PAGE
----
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Durable Goods

October 27, 2018

Ed. note: The post below is a transcription of Post Carbon Fellow Stephanie Mills’ remarks at the 50 year anniversary of the publication of the Whole Earth Catalog.

Gratitude to Mother Earth, ground of being. Gratitude to Stewart and Ryan and their colleagues for realizing this event.  Gratitude to Stephanie Feldstein for her partnership tonight.

The image was taken this summer in a stand of old growth White Pine saved in 1973 from the chainsaws by a small group of thoughtful, committed citizens. The flowers are Bunchberry and Canada Mayflower. Gratitude to all those beings.

Stewart, master of compressed utterance, asked for five minutes on the last and next half-centuries: More than a tweet, less than a tome.

Fifty years is an eyeblink. Yet despite many good faith efforts at every level to prevent waste and ruin, the growth of industrial civilization has ravaged the Earth, depleting soil, water, and biodiversity, contaminating oceans and the atmosphere.

In 1968 Paul and Anne Ehrlich dropped The Population Bomb. There were about 3.5 billion of us then, over seven billion now.  Contraceptive means improved, while political calculation, cultural conservatism and patriarchy hampered their widespread adoption.

Sixties temblors of revolutionary change cracked a few foundations. In 1972 from the Club of Rome we got a world systems model forecasting industrial civilization’s inescapable limits to growth. In 1974, Congress heard of M. King Hubbert’s curve mapping the limits to oil production, the end times for a petroleum-driven global infrastructure. Big business as usual has continued. Critical thresholds have been crossed.  A late-breaking discussion of degrowth is underway but yet to reach a wide audience.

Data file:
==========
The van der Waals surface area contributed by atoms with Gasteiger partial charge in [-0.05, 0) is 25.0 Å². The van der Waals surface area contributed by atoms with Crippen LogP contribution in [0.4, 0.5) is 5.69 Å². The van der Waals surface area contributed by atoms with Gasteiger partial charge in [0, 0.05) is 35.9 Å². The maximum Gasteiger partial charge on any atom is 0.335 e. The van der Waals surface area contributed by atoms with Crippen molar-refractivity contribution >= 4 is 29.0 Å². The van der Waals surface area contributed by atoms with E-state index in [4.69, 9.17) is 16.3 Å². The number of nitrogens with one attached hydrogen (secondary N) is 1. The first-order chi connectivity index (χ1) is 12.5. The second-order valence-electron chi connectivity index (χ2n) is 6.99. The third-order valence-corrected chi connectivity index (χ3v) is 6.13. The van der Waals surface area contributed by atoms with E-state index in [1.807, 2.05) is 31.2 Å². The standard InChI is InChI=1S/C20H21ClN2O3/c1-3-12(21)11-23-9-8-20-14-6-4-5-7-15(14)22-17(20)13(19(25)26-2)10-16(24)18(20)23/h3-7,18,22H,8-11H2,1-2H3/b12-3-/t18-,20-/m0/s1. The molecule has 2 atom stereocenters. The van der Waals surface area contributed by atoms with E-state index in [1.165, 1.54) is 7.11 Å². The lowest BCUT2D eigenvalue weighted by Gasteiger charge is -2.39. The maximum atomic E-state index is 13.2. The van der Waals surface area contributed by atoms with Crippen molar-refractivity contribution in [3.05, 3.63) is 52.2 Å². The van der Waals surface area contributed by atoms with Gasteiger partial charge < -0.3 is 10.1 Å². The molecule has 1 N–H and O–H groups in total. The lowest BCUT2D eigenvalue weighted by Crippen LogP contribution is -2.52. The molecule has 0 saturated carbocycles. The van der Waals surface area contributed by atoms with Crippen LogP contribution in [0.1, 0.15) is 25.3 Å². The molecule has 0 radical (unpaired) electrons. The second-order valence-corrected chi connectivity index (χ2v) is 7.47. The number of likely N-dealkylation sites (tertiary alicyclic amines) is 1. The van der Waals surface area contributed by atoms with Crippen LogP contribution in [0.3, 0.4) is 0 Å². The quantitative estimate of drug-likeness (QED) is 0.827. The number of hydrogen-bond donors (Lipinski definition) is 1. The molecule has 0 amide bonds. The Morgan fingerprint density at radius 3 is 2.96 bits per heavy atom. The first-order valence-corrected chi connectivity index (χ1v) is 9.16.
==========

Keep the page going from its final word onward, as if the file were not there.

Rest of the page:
A half-century ago we thought about living more responsibly. “Access to tools” enlivened possibilities of household, homestead, village, and neighborhood self-reliance. There was hope of stalling the Apocalypse Juggernaut.  There still may be.

While I was at CoEvolution Quarterly (best magazine that ever lived), I also worked on The Next Whole Earth Catalog. Its extensive reviews of essential means like hand tools and simple machines, how-to books for scores of timeless crafts, a spectrum of advice on farming and gardening, and astute reporting on appropriate technologies remain durable goods. Where I live, quite a few young hand-makers, digital natives, cherish the Catalog for its can-do spirit and for arraying the physical and conceptual tools they wield. They’re flourishing while reducing their dependence on brittle systems and long lines of supply.

What’s coming? Possibilities I hope for, probabilities to dread. Possible: A renewed stirring of love for the Earth. Respect for and reciprocity with all beings.

Both love of place and interest in nature stem from our longtime past. Although these days they court struggle and grief along with authentic connection, they’ve got survival value. Belly botanists and bird nerds, frog-counters and foragers begin as kids.  They’re the ones who grow up to be the Rachel Carsons and E.O. Wilsons, the Water Protectors at Standing Rock. Maybe you’ve got such a one. Hope so.

In the chaos of our moment, perhaps a new understanding is immanent. A fundamental change of heart is needed, and there are harbingers, from the eco-Pope to ecological restorationists everywhere. Animals of our kind are supposed to be uniquely moral actors. Now’s the time to prove it. If our descendants are to inhabit a whole earth after this collision with ecological limits, we had best embrace virtues like Taoism’s Three Treasures: frugality, fairness, and humility. We can polish up our capacities for neighborliness and mutual aid. We may be as gods, but we’ll live better as members and plain citizens of our biotic communities.

Originally posted at Resilience.org

Estivant Pines Forest Floor image credit: Dave Egan